Saturday, 6 June 2020

Corrupted tobacco economists network - part 27 : several op-ed rounds

Overview of previous posts here

Several op-ed rounds

Even though the network was not complete yet, in a first campaign in 1985 the economists produced 34 op-eds, 18 being published, earning the authors $1.000 each

An op-ed round in 1986 saw 32 economists writing op-eds, 11 being rejected

The same year the Tobacco Institute launched the Packwood excise tax plan op-ed round. Most economists forwardedtheir op-eds to their local Senator

The 1987 op-ed campaign shows how the core-group communicated with the members of the network

The memorandum shows that:

  1. the economists were told what they had to write (at least if they wanted to make money)
  2. the core members controlled the output. But the memorandum does not mention the op-eds would pass by the Tobacco Institute and their lawyers.

The second billing for the project gives a clue how much the industry paid for the op-eds

Although Savarese calls the 1987 op-ed round the first one, clearly there were already campaigns in 1985 and 1986, and in 1985 the industry already had a list of economists willing to appear at hearings.

In 1988 there was the National Economic Commission op-edround and another one dealing with a possible advertisement ban on tobacco. Savarese once again made sure the economists and lawyers knew what they had to write. After some examples of arguments, Savarese concludes with a remark showing something interesting: Anna Tollison, wife of Robert, was involved in the whole operation 

Savarese billed three times $19.000 (or $57,000) for the op-eds

Robert J. Staaf received a letter from dr. John W. Richards, Jr. complaining that his op-ed was not very scientific. Of course the letter of complaint was forwarded to the Tobacco Institute
The LTDL does not contain the answer to Richards even though a letter from Savarese shows Staaf must have replied.

In 1989, another round was set up. Only 20 network economists were contacted. The newspapers to be targeted were listed too. Not the major national ones, but the smaller local newspapers, the ones with less sophisticated editorial boards. At least 14 of the 20 op-eds got published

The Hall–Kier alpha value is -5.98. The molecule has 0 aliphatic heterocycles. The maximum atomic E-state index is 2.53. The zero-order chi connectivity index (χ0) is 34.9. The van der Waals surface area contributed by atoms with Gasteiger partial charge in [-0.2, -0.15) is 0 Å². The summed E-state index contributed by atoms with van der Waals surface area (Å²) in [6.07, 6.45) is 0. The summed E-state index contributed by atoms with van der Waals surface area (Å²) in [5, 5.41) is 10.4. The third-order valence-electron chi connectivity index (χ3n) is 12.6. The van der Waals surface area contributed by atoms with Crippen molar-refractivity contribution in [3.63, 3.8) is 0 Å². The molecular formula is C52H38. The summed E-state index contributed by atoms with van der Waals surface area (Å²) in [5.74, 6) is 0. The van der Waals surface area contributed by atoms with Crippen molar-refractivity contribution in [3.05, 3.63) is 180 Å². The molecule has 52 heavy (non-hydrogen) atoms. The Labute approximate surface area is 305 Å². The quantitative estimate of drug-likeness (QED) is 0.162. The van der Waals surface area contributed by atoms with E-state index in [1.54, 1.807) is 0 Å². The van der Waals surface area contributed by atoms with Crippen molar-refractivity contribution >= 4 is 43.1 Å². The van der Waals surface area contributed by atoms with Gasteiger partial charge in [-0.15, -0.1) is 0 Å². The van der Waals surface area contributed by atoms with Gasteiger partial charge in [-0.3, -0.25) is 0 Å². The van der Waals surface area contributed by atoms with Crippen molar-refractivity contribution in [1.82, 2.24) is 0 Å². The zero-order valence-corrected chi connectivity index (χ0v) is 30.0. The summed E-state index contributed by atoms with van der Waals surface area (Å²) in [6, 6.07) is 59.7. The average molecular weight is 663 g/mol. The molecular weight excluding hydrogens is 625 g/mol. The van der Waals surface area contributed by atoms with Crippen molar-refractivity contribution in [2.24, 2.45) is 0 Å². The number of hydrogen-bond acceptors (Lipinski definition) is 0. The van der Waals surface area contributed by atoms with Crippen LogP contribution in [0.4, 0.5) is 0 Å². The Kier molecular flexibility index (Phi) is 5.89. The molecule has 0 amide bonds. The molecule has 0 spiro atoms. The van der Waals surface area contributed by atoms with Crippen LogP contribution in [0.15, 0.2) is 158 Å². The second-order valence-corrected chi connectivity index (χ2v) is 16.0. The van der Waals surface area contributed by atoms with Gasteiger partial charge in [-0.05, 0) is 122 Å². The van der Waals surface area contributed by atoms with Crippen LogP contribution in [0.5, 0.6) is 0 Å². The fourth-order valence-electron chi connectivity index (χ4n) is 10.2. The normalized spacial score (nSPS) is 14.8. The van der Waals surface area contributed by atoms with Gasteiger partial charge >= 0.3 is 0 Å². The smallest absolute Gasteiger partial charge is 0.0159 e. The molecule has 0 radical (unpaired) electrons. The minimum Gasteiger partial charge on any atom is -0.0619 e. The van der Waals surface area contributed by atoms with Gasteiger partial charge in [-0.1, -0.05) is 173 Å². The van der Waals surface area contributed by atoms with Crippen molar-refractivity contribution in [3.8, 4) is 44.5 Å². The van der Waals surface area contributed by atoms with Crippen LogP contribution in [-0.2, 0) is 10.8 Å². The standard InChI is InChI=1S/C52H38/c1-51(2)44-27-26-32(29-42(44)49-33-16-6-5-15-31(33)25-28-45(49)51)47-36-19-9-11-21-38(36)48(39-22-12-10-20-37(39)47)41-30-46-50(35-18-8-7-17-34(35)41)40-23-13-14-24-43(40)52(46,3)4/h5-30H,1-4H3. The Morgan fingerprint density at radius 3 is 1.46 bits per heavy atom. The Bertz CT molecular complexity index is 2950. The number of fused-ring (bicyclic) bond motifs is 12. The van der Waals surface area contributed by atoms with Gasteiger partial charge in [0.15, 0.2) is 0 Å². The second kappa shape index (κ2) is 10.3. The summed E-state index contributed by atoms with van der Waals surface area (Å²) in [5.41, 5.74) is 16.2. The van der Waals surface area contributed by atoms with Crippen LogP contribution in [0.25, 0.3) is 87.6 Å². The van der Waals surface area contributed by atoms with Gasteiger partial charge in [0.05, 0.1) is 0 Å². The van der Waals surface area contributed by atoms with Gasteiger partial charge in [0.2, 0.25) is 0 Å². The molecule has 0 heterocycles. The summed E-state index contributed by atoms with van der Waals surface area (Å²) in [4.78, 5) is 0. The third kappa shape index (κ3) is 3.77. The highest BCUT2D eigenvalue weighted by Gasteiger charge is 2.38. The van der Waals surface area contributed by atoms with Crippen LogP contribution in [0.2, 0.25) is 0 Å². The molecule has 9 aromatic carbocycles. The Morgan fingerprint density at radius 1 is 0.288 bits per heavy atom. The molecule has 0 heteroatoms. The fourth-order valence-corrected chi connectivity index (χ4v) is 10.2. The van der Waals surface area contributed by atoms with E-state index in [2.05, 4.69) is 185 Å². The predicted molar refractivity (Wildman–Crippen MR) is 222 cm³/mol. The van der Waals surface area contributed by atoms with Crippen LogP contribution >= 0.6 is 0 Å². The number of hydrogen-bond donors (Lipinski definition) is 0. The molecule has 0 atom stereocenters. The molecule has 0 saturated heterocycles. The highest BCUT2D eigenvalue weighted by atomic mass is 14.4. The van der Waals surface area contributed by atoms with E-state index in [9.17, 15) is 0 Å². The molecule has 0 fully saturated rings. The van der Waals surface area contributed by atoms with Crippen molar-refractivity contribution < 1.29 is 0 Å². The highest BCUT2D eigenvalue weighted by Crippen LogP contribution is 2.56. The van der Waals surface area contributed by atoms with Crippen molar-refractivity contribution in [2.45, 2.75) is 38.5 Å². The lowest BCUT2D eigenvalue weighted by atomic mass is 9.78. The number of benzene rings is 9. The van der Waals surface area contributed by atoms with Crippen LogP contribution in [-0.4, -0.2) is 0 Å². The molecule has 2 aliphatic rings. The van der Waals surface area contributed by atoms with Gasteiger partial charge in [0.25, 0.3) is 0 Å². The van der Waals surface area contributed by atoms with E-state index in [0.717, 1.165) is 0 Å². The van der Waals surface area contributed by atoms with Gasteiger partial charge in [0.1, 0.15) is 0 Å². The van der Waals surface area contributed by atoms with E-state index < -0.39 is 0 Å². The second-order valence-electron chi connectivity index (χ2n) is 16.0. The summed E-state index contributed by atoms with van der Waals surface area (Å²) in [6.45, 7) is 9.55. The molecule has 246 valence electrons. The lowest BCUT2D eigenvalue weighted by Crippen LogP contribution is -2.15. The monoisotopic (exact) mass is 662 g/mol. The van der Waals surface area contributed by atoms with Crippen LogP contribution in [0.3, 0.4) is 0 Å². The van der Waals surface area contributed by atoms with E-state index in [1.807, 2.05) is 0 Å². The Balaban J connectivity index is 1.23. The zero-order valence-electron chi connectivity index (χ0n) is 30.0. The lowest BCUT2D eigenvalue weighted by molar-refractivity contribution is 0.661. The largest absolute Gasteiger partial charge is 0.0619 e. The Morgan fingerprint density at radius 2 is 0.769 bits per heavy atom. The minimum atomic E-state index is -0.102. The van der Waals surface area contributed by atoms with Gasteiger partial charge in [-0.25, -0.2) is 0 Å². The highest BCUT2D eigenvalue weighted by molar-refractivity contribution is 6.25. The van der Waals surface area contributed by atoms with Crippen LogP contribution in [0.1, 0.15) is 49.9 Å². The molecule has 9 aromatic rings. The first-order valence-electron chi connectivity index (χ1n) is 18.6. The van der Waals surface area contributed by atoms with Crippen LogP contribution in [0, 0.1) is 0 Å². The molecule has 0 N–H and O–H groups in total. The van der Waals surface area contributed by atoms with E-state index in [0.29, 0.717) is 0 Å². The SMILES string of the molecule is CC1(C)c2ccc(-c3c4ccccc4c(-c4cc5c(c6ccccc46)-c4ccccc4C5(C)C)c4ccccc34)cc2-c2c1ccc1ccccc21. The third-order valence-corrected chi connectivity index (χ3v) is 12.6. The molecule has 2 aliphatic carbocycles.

It is not clear that there was a full op-ed round in 1992, but Tollison and Wagner did send an op-ed to a local newspaper, titled scientific integrity consumed by anti-smokingzealotry. Not exactly the kind of title used in genuine academic literature.

Early 1993 EPA released a report stating second hand smoking indeed kills. The Clinton administration was thinking of drastically raising excise taxes (aka the monster tax). The industry answered (among other things) with a new op-ed campaign: 20 economists would be asked to write op-eds, so once again the industry did not use the entire network. If the op-ed got published, the economist each would receive $3.000. And again, the industry did closely follow up whichop-eds were (about to get) published:


In the end of 1995, the economists held another op-ed campaign, this time aimed at the American Food and Drug Administration (FDA) as the administration wanted further regulations on tobacco products. At least 15 op-eds were published
In 1988 there would be a last (?) op-ed round, but by then the LTDL shows major hiatuses, and the documents often do not any more carry names, making it harder to be sure who was involved.

Again, it is not clear why the industry usually picked only around 20 economists for these campaigns. Perhaps some states at the time were not considered a priority.

While superficially it may seem the op-eds were expensive, the industry wrote a memorandum about an op-ed written by Robert Tollison, showing the industry thought they were a bargain

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